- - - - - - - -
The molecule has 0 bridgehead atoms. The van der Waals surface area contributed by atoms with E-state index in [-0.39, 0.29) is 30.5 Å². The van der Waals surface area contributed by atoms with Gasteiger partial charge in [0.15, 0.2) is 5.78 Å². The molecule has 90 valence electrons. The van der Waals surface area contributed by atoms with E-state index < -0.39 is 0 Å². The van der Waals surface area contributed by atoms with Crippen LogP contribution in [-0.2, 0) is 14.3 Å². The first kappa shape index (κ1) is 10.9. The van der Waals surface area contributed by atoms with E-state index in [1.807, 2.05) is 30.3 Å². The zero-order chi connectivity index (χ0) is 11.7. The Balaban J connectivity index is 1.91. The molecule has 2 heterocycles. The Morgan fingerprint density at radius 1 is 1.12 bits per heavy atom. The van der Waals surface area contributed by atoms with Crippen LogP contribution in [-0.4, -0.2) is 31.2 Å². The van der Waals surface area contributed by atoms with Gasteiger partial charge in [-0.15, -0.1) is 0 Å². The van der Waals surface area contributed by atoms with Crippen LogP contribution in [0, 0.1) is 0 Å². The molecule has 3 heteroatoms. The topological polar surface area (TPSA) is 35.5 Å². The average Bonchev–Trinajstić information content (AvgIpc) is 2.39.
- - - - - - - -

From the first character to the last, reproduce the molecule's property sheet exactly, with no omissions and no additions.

The molecule has 0 bridgehead atoms. The van der Waals surface area contributed by atoms with E-state index in [-0.39, 0.29) is 30.5 Å². The van der Waals surface area contributed by atoms with Gasteiger partial charge in [0.15, 0.2) is 5.78 Å². The molecule has 90 valence electrons. The van der Waals surface area contributed by atoms with E-state index < -0.39 is 0 Å². The van der Waals surface area contributed by atoms with Crippen LogP contribution in [-0.2, 0) is 14.3 Å². The first kappa shape index (κ1) is 10.9. The van der Waals surface area contributed by atoms with E-state index in [1.807, 2.05) is 30.3 Å². The zero-order chi connectivity index (χ0) is 11.7. The Balaban J connectivity index is 1.91. The molecule has 2 heterocycles. The Morgan fingerprint density at radius 1 is 1.12 bits per heavy atom. The van der Waals surface area contributed by atoms with Crippen LogP contribution in [-0.4, -0.2) is 31.2 Å². The van der Waals surface area contributed by atoms with Gasteiger partial charge in [-0.15, -0.1) is 0 Å². The van der Waals surface area contributed by atoms with Crippen LogP contribution in [0, 0.1) is 0 Å². The molecule has 3 heteroatoms. The topological polar surface area (TPSA) is 35.5 Å². The average Bonchev–Trinajstić information content (AvgIpc) is 2.39.